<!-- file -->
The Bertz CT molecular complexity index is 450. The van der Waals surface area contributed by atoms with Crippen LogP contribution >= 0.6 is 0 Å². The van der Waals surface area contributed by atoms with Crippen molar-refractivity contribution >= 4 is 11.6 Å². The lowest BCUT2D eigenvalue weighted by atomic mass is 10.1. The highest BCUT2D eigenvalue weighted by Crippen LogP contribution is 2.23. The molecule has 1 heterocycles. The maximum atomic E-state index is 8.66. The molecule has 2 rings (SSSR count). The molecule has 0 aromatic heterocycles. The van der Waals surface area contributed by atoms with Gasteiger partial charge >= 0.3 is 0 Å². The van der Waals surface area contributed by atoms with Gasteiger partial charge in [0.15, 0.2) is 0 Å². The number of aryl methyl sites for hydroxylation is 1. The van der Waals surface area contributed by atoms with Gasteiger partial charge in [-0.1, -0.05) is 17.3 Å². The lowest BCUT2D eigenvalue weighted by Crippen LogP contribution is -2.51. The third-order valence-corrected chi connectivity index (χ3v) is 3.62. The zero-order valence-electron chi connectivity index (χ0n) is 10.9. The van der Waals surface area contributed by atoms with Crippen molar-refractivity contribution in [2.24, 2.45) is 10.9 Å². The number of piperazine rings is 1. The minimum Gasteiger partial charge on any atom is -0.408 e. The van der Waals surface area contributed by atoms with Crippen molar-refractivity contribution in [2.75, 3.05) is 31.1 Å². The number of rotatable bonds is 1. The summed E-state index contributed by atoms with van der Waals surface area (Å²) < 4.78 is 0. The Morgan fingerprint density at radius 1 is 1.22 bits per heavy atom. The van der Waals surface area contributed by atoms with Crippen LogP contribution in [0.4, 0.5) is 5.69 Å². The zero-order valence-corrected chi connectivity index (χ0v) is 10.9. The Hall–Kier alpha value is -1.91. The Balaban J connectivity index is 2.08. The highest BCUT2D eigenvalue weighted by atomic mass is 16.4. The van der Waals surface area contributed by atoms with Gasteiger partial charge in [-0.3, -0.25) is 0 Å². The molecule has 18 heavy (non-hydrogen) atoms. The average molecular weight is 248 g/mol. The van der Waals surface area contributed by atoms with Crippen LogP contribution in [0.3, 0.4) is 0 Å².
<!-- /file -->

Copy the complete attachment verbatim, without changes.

The Bertz CT molecular complexity index is 450. The van der Waals surface area contributed by atoms with Crippen LogP contribution >= 0.6 is 0 Å². The van der Waals surface area contributed by atoms with Crippen molar-refractivity contribution >= 4 is 11.6 Å². The lowest BCUT2D eigenvalue weighted by atomic mass is 10.1. The highest BCUT2D eigenvalue weighted by Crippen LogP contribution is 2.23. The molecule has 1 heterocycles. The maximum atomic E-state index is 8.66. The molecule has 2 rings (SSSR count). The molecule has 0 aromatic heterocycles. The van der Waals surface area contributed by atoms with Gasteiger partial charge >= 0.3 is 0 Å². The van der Waals surface area contributed by atoms with Gasteiger partial charge in [0.15, 0.2) is 0 Å². The number of aryl methyl sites for hydroxylation is 1. The van der Waals surface area contributed by atoms with Gasteiger partial charge in [-0.1, -0.05) is 17.3 Å². The lowest BCUT2D eigenvalue weighted by Crippen LogP contribution is -2.51. The third-order valence-corrected chi connectivity index (χ3v) is 3.62. The zero-order valence-electron chi connectivity index (χ0n) is 10.9. The van der Waals surface area contributed by atoms with Crippen molar-refractivity contribution in [2.24, 2.45) is 10.9 Å². The number of piperazine rings is 1. The minimum Gasteiger partial charge on any atom is -0.408 e. The van der Waals surface area contributed by atoms with Crippen molar-refractivity contribution in [2.75, 3.05) is 31.1 Å². The number of rotatable bonds is 1. The summed E-state index contributed by atoms with van der Waals surface area (Å²) < 4.78 is 0. The Morgan fingerprint density at radius 1 is 1.22 bits per heavy atom. The van der Waals surface area contributed by atoms with Crippen LogP contribution in [0.4, 0.5) is 5.69 Å². The zero-order valence-corrected chi connectivity index (χ0v) is 10.9. The Hall–Kier alpha value is -1.91. The Balaban J connectivity index is 2.08. The highest BCUT2D eigenvalue weighted by atomic mass is 16.4. The van der Waals surface area contributed by atoms with Gasteiger partial charge in [-0.3, -0.25) is 0 Å². The molecule has 18 heavy (non-hydrogen) atoms. The average molecular weight is 248 g/mol. The van der Waals surface area contributed by atoms with Crippen LogP contribution in [0.3, 0.4) is 0 Å².